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Increased Ethanol Production Impacts on Minnesota Wetlands Dr. David Kelley University of St. Thomas 2013 Minnesota Wetlands Conference.

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Presentation on theme: "Increased Ethanol Production Impacts on Minnesota Wetlands Dr. David Kelley University of St. Thomas 2013 Minnesota Wetlands Conference."— Presentation transcript:

1 Increased Ethanol Production Impacts on Minnesota Wetlands Dr. David Kelley University of St. Thomas 2013 Minnesota Wetlands Conference

2 Objective of Study Explore the effect that large-scale ethanol production in Minnesota has had on CRP land protection, particularly with regards to CRP contracts near surface waters Minnesota Wetlands Conference

3 Issues of Potential Concern When crop prices are high and CRP rental rates are low, farmers can often make more money converting their land to crop production than keeping it enrolled in CRP. Converting CRP acres to cropland increases soil erosion and surface runoff, degrading and filling nearby wetlands and streams with sediment. Corn requires more pesticide input per acre than soy and most other food crops. In landscapes dominated by corn, estimates suggest that around 17.8 to 35.7 lbs of the nitrogen applied per acre is transported to downstream aquatic ecosystems each year. The amount of phosphorous lost from corn fields can range from 1.8 to 13.4 lbs per acre in a year Minnesota Wetlands Conference

4 Background USA: l 96.4 mil. acres in 2012, largest corn crop in 75 years l Corn prices can exceed $8.00/bu, Soybeans $12.00/bu l Land under CRP contract for the 2008 crop year: million acres, down 2.11 million acres from million acres in l States with the largest CRP declines: North Dakota and South Dakota, with losses of 400,000 and 248,000 acres, respectively. Source: USDA, Minnesota Wetlands Conference

5 The Conservation Reserve Program (CRP) The CRP works to protect environmentally- sensitive farmland voluntarily submitted into the program. To determine which lands are eligible, the CRP uses an Environmental Benefits Index (EBI), which scores a parcel of land on various criteria for suitability for protection (proximity to water, rare or endangered species, slope, etc.) Minnesota Wetlands Conference

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8 Source: Agricultural Marketing Services Division, MN Department of Agriculture, Minnesota Wetlands Conference CORN

9 Source: Agricultural Marketing Services Division, MN Department of Agriculture, Minnesota Wetlands Conference

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11 Minnesota’s Top Corn Counties, 1990 & 2007 Production Source: Agricultural Marketing Services Division, MN Department of Agriculture, Minnesota Wetlands Conference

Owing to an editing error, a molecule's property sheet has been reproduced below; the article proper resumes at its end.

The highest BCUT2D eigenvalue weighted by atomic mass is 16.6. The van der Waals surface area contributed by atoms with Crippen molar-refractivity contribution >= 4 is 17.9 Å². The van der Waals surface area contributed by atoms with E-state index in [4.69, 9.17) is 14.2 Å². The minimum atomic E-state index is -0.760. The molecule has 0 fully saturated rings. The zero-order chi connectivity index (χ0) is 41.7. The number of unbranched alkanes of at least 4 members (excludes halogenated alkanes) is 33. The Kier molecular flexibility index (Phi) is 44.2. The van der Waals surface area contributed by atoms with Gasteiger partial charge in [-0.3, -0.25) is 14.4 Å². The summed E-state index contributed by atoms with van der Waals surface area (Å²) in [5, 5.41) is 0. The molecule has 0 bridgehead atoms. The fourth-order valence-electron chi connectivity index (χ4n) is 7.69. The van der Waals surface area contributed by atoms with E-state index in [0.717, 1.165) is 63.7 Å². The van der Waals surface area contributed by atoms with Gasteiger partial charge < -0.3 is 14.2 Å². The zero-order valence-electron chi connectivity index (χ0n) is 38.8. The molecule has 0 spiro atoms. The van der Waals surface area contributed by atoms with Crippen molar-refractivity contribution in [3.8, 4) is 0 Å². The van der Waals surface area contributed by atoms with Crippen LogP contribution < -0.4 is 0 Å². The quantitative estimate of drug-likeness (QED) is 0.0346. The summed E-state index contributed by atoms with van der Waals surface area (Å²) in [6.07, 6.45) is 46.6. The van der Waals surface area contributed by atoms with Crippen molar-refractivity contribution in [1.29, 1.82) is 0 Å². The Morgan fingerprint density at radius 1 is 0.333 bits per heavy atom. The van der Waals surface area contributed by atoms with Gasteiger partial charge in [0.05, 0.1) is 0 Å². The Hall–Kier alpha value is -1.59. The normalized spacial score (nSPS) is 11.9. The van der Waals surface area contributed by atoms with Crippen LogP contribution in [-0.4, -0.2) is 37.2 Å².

12 Minnesota Corn Prices Received by Growers (monthly, $/bushel) Source: Agricultural Marketing Services Division, MN Department of Agriculture 2013 Minnesota Wetlands Conference

13 Minnesota Corn Utilization Source: Agricultural Marketing Services Division, MN Department of Agriculture, Minnesota Wetlands Conference

14 Minnesota Corn Processing (million bushels) Source: Agricultural Marketing Services Division, MN Department of Agriculture, Minnesota Wetlands Conference

15 U.S. Ethanol Production Source: Renewable Fuels Association, 2013 $ $8.60 /bu corn Sept Minnesota Wetlands Conference

16 Minnesota: l 1997: 10% ethanol blend; 2005: 2% biodiesel blend l 2013: 20% ethanol blend Source: MDA, Minnesota Wetlands Conference

17 Source: Agricultural Marketing Services Division, MN Department of Agriculture, Minnesota Wetlands Conference Million gallons

18 Minnesota Ethanol Economic Impact YearProduction (Million Gallons)Output Impact ($ million)Employment (# of Jobs) , , , , , , , , , , , , , , , (Projected)6203, , (Projected)1,0004, , Minnesota Wetlands Conference

19 GIS uses the power of a computer and specialized software to stack different maps and data layers on top of each other so that they can be compared and analyzed. Data layers used: Minnesota Conservation Reserve Program (CRP) GIS Database; 1997 (pre-ethanol) and 2008 (post-ethanol) Ethanol Biorefinery Locations 2012 (Renewable Fuels Association) 2010 Stream Assessments (MPCA) Lakes from the USGS 1:100,000 Digital Line Graph Hydrography Layer (MDNR) Base imagery from ESRI (Digital Globe, FSA)

20 Initial Observations: Yellow denotes CRP acreage lost between 1997 and 2008 (742 acres) Red denotes CRP acreage gained between 1997 and 2008 (537 acres) within 5 miles of the Central MN Ethanol Coop, Little Falls, MN (Morrison county) 2013 Minnesota Wetlands Conference

21 Closeup of CRP acreage lost between 1997 and 2008, just west of the Little Falls ethanol plant. Note proximity to surface waters Minnesota Wetlands Conference

22 Comparison of 1997 and 2008 CRP acres within 0.25 mi. of surface water body or stream (sub-section of Kandiyohi county)

23 2013 Minnesota Wetlands Conference Changes to MN CRP acreage within 0.25 mile of assessed streams or lakes between 1997 and 2008.

24 Conclusions CRP enrollment has increased overall between 1997 and 2008 in Minnesota Up to 10% of 1997 CRP acres near water lost by 2008 Corn prices may affect future CRP enrollment decisions 2013 Minnesota Wetlands Conference

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